Target: Thomas Tidwell, Chief of the United States Forest Service
Goal: Demand an end to the Forest Service’s targeting of the Rainbow Family, individuals who gather in national forests to celebrate nature and non-violence
“Thousands gather to pray for peace at Rainbow Family fest,” reads a recent headline from the Las Vegas Review-Journal. Each July diverse people from every corner of the United States and the world converge in a different national forest to celebrate oneness with all life and non-life, and to pray for an end to the world’s many wars. Dedicated volunteers stay behind to ensure that each site is thoroughly cleared of every bit of trash. Despite the event’s largely peaceful and celebratory nature, the Montana Standard estimates that in 2013 alone the federal government spent nearly $600,000 on law enforcement and administration to police the Rainbow Family.
This self-proclaimed “dis-organization” has no leaders or bylaws. People come to cook and serve free food, offer workshops on local herbs, make music in the wilderness and teach newbies how to walk lightly on the land. Everyone is welcome be they tie-dyed hippie, train-hopping anarchist, CEO or Vietnam veteran. So it has been since the first national Rainbow Gathering in the summer of 1972.
Each year the U.S. Forest Service sends in an elite (and expensive) task force of law enforcement officers to ensure the safety of participants and the preservation of sensitive streams and other habitat. Yet many have questioned the legality of frequent road blocks, and of tickets for gathering illegally, public nudity and off-leash dogs so far from civilization. A particularly heinous incident at the 2008 Wyoming gathering–in which law enforcement pointed guns at children and indiscriminately fired pepper spray bullets into a crowded outdoor kitchen–highlighted the history of harassment.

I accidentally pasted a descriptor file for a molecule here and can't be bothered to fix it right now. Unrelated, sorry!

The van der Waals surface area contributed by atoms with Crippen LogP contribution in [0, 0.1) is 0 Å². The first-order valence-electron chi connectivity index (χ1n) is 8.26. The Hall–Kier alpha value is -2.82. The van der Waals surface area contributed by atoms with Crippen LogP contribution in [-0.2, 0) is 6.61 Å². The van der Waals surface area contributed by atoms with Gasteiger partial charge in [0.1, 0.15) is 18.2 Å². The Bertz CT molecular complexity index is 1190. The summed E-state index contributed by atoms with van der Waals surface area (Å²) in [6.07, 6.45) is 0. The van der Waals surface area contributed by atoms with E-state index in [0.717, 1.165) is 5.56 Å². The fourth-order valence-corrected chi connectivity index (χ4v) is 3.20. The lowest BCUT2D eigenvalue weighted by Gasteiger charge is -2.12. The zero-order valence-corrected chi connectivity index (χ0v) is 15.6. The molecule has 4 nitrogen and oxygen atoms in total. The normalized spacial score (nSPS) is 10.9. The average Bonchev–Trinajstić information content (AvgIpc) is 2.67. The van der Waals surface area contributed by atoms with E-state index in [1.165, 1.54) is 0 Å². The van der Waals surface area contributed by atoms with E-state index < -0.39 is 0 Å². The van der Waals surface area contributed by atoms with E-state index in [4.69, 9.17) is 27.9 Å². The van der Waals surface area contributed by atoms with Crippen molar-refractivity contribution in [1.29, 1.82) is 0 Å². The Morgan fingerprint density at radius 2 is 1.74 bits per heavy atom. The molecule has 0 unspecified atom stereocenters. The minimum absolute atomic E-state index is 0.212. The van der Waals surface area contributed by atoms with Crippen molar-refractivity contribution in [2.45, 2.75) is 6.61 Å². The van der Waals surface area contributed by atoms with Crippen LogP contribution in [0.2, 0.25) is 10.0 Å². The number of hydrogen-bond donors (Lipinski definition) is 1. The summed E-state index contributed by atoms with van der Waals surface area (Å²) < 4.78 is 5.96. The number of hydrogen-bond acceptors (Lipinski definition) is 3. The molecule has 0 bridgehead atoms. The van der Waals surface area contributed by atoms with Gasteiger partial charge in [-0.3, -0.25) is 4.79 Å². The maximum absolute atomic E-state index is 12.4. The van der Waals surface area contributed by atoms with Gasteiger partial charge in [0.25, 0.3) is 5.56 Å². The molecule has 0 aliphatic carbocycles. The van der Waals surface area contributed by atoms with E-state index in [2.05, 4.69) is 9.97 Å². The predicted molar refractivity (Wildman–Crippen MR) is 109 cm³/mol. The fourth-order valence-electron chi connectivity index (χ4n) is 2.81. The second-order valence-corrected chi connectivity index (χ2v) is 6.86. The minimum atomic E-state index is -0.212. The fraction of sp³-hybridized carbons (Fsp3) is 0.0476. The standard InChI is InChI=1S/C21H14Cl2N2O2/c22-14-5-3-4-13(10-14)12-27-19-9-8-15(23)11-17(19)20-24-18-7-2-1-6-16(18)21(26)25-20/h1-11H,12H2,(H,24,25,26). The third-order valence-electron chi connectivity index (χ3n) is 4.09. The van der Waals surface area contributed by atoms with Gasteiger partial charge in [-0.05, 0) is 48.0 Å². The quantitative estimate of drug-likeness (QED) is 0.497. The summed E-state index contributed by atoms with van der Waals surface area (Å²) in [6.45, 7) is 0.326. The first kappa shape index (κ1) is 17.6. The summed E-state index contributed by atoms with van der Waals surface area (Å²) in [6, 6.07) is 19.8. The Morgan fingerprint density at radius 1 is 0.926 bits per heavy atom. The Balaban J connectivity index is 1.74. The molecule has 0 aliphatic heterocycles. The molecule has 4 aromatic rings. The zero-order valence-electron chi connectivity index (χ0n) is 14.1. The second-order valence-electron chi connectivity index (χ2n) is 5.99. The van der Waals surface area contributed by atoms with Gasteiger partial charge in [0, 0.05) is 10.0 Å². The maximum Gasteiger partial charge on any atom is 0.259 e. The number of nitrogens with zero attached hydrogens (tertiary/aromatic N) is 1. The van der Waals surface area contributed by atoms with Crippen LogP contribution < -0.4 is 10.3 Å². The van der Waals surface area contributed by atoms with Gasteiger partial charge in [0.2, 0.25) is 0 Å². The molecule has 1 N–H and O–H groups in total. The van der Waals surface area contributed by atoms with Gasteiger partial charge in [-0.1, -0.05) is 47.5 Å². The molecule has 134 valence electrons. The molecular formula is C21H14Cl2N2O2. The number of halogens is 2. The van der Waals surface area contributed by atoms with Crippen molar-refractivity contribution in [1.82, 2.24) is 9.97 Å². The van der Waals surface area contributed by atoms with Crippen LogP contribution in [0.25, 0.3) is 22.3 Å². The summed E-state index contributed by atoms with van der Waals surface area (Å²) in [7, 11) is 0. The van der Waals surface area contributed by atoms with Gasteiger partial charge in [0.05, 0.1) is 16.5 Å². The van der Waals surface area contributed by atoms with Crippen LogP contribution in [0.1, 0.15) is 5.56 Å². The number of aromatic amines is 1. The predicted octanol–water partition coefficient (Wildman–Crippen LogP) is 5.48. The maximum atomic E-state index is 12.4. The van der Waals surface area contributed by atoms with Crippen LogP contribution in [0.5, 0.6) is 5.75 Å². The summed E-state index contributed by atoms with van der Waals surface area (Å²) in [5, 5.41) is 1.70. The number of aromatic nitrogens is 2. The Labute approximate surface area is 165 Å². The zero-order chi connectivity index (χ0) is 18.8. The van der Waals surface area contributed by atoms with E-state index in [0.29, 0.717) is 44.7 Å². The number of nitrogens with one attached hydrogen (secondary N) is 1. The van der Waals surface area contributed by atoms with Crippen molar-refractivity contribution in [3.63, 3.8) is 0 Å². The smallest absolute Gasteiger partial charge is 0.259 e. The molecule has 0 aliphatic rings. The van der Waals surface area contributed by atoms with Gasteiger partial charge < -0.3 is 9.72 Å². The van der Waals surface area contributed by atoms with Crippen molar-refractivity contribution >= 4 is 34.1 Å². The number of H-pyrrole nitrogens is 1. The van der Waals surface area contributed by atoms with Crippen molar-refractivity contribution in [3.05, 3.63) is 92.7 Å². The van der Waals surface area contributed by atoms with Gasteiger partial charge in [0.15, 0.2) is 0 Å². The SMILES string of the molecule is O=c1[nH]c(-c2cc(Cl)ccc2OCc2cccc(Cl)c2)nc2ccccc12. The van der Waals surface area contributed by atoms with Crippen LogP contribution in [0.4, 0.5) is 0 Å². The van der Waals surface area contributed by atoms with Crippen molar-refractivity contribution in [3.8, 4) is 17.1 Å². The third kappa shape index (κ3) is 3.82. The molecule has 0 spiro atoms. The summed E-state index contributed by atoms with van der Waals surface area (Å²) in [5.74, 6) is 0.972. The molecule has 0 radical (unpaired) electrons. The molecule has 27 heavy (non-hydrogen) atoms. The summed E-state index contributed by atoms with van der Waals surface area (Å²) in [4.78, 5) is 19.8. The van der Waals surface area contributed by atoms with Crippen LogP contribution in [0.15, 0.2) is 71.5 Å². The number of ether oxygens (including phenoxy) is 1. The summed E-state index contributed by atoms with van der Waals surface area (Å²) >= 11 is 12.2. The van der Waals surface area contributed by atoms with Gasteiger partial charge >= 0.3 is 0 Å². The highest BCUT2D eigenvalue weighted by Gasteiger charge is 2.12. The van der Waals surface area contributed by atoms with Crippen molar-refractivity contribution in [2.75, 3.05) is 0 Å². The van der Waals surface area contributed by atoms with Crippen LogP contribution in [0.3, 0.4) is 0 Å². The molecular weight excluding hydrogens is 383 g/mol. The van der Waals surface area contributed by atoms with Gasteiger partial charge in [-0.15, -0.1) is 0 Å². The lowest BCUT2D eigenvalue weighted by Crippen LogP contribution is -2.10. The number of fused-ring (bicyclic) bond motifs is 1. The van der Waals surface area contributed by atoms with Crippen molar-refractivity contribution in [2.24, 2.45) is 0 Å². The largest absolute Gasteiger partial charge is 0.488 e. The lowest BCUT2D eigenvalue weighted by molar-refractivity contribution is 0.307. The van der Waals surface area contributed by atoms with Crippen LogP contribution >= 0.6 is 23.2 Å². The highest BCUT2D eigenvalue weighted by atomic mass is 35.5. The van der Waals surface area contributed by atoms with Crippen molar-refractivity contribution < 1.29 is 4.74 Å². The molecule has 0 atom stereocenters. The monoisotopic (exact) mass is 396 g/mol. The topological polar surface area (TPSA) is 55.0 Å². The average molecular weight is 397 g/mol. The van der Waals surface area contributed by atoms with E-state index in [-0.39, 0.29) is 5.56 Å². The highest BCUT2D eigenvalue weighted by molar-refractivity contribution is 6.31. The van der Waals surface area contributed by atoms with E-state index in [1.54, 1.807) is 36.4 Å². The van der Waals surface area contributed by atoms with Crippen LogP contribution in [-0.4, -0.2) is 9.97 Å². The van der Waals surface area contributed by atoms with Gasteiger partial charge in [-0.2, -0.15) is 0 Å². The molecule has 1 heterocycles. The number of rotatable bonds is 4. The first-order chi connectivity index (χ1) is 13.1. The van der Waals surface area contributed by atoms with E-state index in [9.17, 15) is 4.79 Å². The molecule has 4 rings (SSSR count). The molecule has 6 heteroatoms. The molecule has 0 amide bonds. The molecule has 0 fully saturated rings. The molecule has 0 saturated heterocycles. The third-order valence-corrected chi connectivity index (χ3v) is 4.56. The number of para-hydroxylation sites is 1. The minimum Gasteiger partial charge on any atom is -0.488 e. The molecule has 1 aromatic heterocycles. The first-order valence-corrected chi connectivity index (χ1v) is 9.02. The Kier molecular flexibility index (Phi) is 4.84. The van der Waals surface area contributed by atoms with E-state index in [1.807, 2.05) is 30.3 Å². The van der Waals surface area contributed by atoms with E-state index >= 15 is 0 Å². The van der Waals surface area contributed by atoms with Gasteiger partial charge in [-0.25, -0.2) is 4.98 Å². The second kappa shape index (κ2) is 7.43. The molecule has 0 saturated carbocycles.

Gatherings can draw crowds of as many as 10,000-30,000 people, many of them proudly counterculture. There are bound to be some crimes in any city of this size, temporary or not; but the endless harassment of innocent people, exercising their right to gather in public forests, has got to stop. Call on the Forest Service to end its targeting of the Rainbow Family.
Dear Mr. Tidwell,
Your agency spends roughly a half million dollars every year policing the Rainbow Family’s national gatherings. The vast majority of gatherers are non-violent and come to pray for peace, not to cause problems for local communities. Much has been said of the thorough job volunteers do cleaning up after the event, and of the boost attendees provide struggling economies by purchasing huge quantities of coffee, flour and other staples. While there are sure to be some issues, this can hardly be considered unusual given the number of people who participate in the annual event.
The Seattle Weekly News wrote in an article following the 2011 Washington gathering: ” ‘It’s a return to community,’ says a Rainbow from Seattle who goes by the nickname Circus Maximus. ‘It may be weird counterculture, but there’s something there that we’re missing in our e-mail and text-message lifestyle.’ ” This community has grown to include regional and international gatherings–evidence of the sincere need we humans have to connect with one another, peacefully, in nature.
The support your resource staff offer with habitat conservation is no doubt appreciated but the road blocks and endless nuisance tickets are nothing more than harassment, and a burden on taxpayers. I urge you to end the Forest Service’s expensive and unnecessary targeting of the Rainbow Family, and to spend these resources on protecting America’s national forests from legitimate threats.
[Your Name Here]
Photo credit: DirkvdM via Wikimedia Commons